Marsh files Chapter 11

CEO: Action “preserves value” as it seeks sale

Marsh Supermarkets, a one-time icon of the supermarket industry, on Thursday said it had filed for protection under Chapter 11 of the U.S. Bankruptcy code, saying the move would help the struggling company preserve its value as it seeks a buyer.

The move comes after the company indicated earlier this week it would close all of its stores within 60 days if unable to find a buyer. Initially this was reported by SN and other outlets as a threat to close 19 of its 44 remaining stores — the company’s letter to state officials in Indiana covered only those outlets meeting employment thresholds required by the federal WARN act.

A company spokesman, however, told the Indianapolis Business Journal that all stores were under the same 60-day deadline. Marsh is in the process of closing 16 stores currently. 

The company in filings said it would seek a court-led auction of its assets. Marsh said its advisors had entered into confidentiality agreements with 35 parties and that five of them expressed interest in various groups of stores representing "nearly all" of its 44 core stores. Despite this interest, going concern buyers have not yet emerged.

Sources said Thursday that some vendors had already tightened supply in anticipation of financial crisis.

Marsh noted, however, the filing triggers an automatic stay, which precludes the company from paying amounts owed for pre-petition goods and services without a court order.

"While today's decision was extremely difficult, we believe this action is necessary to preserve the value of the business as we seek a sale," CEO Tom O'Boyle said in a statement. "After reviewing every alternative, we concluded that Chapter 11 clearly provides the most effective and efficient means to ensure the best recovery for the company's stakeholders."

Marsh has retained Peter J. Solomon Co. as its investment bank to market its assets.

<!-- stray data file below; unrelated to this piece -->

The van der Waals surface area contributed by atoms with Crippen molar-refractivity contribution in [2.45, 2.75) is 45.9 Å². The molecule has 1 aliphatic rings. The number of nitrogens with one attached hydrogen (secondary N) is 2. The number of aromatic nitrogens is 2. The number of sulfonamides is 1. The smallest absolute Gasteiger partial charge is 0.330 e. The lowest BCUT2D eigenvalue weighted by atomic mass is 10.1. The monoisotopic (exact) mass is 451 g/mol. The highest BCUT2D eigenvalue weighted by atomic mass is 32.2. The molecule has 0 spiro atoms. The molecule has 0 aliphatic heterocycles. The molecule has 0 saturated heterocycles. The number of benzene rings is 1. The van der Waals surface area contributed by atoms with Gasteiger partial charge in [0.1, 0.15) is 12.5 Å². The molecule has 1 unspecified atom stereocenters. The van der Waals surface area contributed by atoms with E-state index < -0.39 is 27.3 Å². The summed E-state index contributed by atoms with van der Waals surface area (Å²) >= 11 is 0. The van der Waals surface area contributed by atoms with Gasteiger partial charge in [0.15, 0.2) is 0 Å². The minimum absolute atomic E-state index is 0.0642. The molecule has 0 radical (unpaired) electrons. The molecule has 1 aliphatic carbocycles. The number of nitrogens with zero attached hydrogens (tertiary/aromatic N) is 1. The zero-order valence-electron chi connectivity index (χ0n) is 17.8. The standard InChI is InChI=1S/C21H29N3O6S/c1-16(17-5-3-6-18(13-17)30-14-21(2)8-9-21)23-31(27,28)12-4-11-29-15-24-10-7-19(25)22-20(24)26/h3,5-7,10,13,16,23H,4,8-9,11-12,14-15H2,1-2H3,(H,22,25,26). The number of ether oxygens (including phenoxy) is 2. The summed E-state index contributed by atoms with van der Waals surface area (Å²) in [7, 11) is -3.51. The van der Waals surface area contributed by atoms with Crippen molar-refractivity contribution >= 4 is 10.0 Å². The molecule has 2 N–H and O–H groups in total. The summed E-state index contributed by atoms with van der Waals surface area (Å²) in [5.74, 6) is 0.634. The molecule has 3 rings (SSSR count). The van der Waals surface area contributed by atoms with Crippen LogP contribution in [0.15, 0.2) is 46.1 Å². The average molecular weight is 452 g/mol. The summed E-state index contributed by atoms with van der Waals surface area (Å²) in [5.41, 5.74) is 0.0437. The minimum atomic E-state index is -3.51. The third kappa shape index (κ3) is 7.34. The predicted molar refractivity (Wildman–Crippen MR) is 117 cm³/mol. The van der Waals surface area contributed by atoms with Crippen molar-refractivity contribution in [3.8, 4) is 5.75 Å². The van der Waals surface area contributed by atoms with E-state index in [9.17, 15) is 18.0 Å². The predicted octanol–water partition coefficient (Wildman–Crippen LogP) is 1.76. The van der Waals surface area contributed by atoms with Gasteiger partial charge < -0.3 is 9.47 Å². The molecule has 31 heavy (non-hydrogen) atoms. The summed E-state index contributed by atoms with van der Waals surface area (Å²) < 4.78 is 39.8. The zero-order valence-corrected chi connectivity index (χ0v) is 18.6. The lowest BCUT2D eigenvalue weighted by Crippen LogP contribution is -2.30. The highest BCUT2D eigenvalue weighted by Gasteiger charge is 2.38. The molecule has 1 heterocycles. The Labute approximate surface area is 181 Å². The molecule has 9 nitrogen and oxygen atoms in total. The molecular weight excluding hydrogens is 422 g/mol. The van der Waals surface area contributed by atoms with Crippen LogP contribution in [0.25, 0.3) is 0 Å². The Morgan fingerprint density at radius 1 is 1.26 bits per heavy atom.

The Chapter 11 filing permits daily operations to continue without interruption. The stores will remain open and serving customers, employees will continue to receive their usual salary and benefits, and goods and services purchased by the company, after the May 11, 2017 filing date, will be paid for in the ordinary course of business.

Marsh, which filed in Wilmington, Del., federal court, has asked for permission to use its available cash to fund operations during this period. Marsh said it expects to have sufficient liquidity to fund operations throughout the sale process.

Marsh also has sought approval to pay its employees and provide benefits as normal, to continue customer programs as normal and to continue the closing store sales at select locations.

Marsh Supermarkets was founded in Muncie, Ind., in 1931 by Ermal Marsh. Known as a leader in technology and other innovations, Marsh is noted as the first U.S. grocery chain to ring up purchases with electronic scanners and the first to adopt a system that wirelessly delivers coupons to customers' smartphones as they shop.

The Marsh family sold the company — then at 120 stores — to Sun Capital Partners in 2006 but has encountered additional struggles since.

In a release, Marsh said larger national and regional chains have made the Indiana and Ohio grocery marketplace among the nations most competitive. The crowded environment has led to price-cutting and other forms of promotional activity that have put profit margins under extreme pressure.

Marsh has reacted this year by closing 21 unprofitable stores and, in late April, sold its in-store pharmacy business to Hook-SupeRx, L.L.C., a subsidiary of CVS Pharmacy.

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